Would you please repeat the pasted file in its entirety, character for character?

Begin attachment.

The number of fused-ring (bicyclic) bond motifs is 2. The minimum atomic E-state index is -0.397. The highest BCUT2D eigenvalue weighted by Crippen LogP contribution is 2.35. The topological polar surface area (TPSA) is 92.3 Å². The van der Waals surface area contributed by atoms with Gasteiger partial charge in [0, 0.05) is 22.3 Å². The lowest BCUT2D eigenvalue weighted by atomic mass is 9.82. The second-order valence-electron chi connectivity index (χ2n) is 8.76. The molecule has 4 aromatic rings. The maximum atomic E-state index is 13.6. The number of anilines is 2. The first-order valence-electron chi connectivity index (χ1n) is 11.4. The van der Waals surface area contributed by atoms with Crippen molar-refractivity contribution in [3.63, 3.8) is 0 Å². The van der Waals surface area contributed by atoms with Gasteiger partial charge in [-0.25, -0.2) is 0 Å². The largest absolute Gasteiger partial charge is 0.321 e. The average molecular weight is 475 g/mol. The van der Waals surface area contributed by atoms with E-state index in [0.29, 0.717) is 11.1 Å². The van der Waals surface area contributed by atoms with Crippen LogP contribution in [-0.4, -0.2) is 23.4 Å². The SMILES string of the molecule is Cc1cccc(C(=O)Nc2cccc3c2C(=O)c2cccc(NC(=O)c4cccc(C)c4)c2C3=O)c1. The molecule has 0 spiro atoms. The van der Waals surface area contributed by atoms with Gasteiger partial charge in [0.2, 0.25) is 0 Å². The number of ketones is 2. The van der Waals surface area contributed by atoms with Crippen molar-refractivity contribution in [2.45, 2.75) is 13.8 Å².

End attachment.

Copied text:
The number of fused-ring (bicyclic) bond motifs is 2. The minimum atomic E-state index is -0.397. The highest BCUT2D eigenvalue weighted by Crippen LogP contribution is 2.35. The topological polar surface area (TPSA) is 92.3 Å². The van der Waals surface area contributed by atoms with Gasteiger partial charge in [0, 0.05) is 22.3 Å². The lowest BCUT2D eigenvalue weighted by atomic mass is 9.82. The second-order valence-electron chi connectivity index (χ2n) is 8.76. The molecule has 4 aromatic rings. The maximum atomic E-state index is 13.6. The number of anilines is 2. The first-order valence-electron chi connectivity index (χ1n) is 11.4. The van der Waals surface area contributed by atoms with Crippen molar-refractivity contribution in [3.63, 3.8) is 0 Å². The van der Waals surface area contributed by atoms with Gasteiger partial charge in [-0.25, -0.2) is 0 Å². The largest absolute Gasteiger partial charge is 0.321 e. The average molecular weight is 475 g/mol. The van der Waals surface area contributed by atoms with E-state index in [0.29, 0.717) is 11.1 Å². The van der Waals surface area contributed by atoms with Crippen LogP contribution in [-0.4, -0.2) is 23.4 Å². The SMILES string of the molecule is Cc1cccc(C(=O)Nc2cccc3c2C(=O)c2cccc(NC(=O)c4cccc(C)c4)c2C3=O)c1. The molecule has 0 spiro atoms. The van der Waals surface area contributed by atoms with Gasteiger partial charge in [0.2, 0.25) is 0 Å². The number of ketones is 2. The van der Waals surface area contributed by atoms with Crippen molar-refractivity contribution in [2.45, 2.75) is 13.8 Å².